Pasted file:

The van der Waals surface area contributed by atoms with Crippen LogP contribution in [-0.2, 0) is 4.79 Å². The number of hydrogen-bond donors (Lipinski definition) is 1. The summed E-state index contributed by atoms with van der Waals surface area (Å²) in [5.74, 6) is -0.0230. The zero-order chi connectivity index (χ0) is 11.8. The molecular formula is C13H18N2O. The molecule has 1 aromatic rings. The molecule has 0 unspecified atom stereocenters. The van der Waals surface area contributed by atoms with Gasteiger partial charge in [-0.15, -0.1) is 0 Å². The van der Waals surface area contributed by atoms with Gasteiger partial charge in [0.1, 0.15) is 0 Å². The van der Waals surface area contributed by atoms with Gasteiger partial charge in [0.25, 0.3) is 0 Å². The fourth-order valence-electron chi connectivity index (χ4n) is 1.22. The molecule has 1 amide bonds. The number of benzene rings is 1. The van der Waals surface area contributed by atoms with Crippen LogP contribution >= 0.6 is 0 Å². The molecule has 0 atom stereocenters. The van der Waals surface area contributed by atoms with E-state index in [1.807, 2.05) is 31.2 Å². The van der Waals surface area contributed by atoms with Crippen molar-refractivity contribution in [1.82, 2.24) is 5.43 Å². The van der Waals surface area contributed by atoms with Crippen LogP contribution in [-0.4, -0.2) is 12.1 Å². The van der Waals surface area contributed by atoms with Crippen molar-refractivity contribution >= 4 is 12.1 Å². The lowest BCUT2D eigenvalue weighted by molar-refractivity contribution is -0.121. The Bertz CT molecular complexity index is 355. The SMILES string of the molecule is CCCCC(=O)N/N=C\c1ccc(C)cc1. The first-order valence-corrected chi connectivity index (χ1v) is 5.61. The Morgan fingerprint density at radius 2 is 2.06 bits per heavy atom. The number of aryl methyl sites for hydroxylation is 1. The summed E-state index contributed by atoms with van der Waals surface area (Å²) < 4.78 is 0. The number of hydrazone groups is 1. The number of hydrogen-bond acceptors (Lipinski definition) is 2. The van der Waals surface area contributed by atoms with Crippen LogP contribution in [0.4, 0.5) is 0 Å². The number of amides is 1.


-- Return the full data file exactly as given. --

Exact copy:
The van der Waals surface area contributed by atoms with Crippen LogP contribution in [-0.2, 0) is 4.79 Å². The number of hydrogen-bond donors (Lipinski definition) is 1. The summed E-state index contributed by atoms with van der Waals surface area (Å²) in [5.74, 6) is -0.0230. The zero-order chi connectivity index (χ0) is 11.8. The molecular formula is C13H18N2O. The molecule has 1 aromatic rings. The molecule has 0 unspecified atom stereocenters. The van der Waals surface area contributed by atoms with Gasteiger partial charge in [-0.15, -0.1) is 0 Å². The van der Waals surface area contributed by atoms with Gasteiger partial charge in [0.1, 0.15) is 0 Å². The van der Waals surface area contributed by atoms with Gasteiger partial charge in [0.25, 0.3) is 0 Å². The fourth-order valence-electron chi connectivity index (χ4n) is 1.22. The molecule has 1 amide bonds. The number of benzene rings is 1. The van der Waals surface area contributed by atoms with Crippen LogP contribution >= 0.6 is 0 Å². The molecule has 0 atom stereocenters. The van der Waals surface area contributed by atoms with E-state index in [1.807, 2.05) is 31.2 Å². The van der Waals surface area contributed by atoms with Crippen molar-refractivity contribution in [1.82, 2.24) is 5.43 Å². The van der Waals surface area contributed by atoms with Crippen LogP contribution in [-0.4, -0.2) is 12.1 Å². The van der Waals surface area contributed by atoms with Crippen molar-refractivity contribution >= 4 is 12.1 Å². The lowest BCUT2D eigenvalue weighted by molar-refractivity contribution is -0.121. The Bertz CT molecular complexity index is 355. The SMILES string of the molecule is CCCCC(=O)N/N=C\c1ccc(C)cc1. The first-order valence-corrected chi connectivity index (χ1v) is 5.61. The Morgan fingerprint density at radius 2 is 2.06 bits per heavy atom. The number of aryl methyl sites for hydroxylation is 1. The summed E-state index contributed by atoms with van der Waals surface area (Å²) < 4.78 is 0. The number of hydrazone groups is 1. The number of hydrogen-bond acceptors (Lipinski definition) is 2. The van der Waals surface area contributed by atoms with Crippen LogP contribution in [0.4, 0.5) is 0 Å². The number of amides is 1.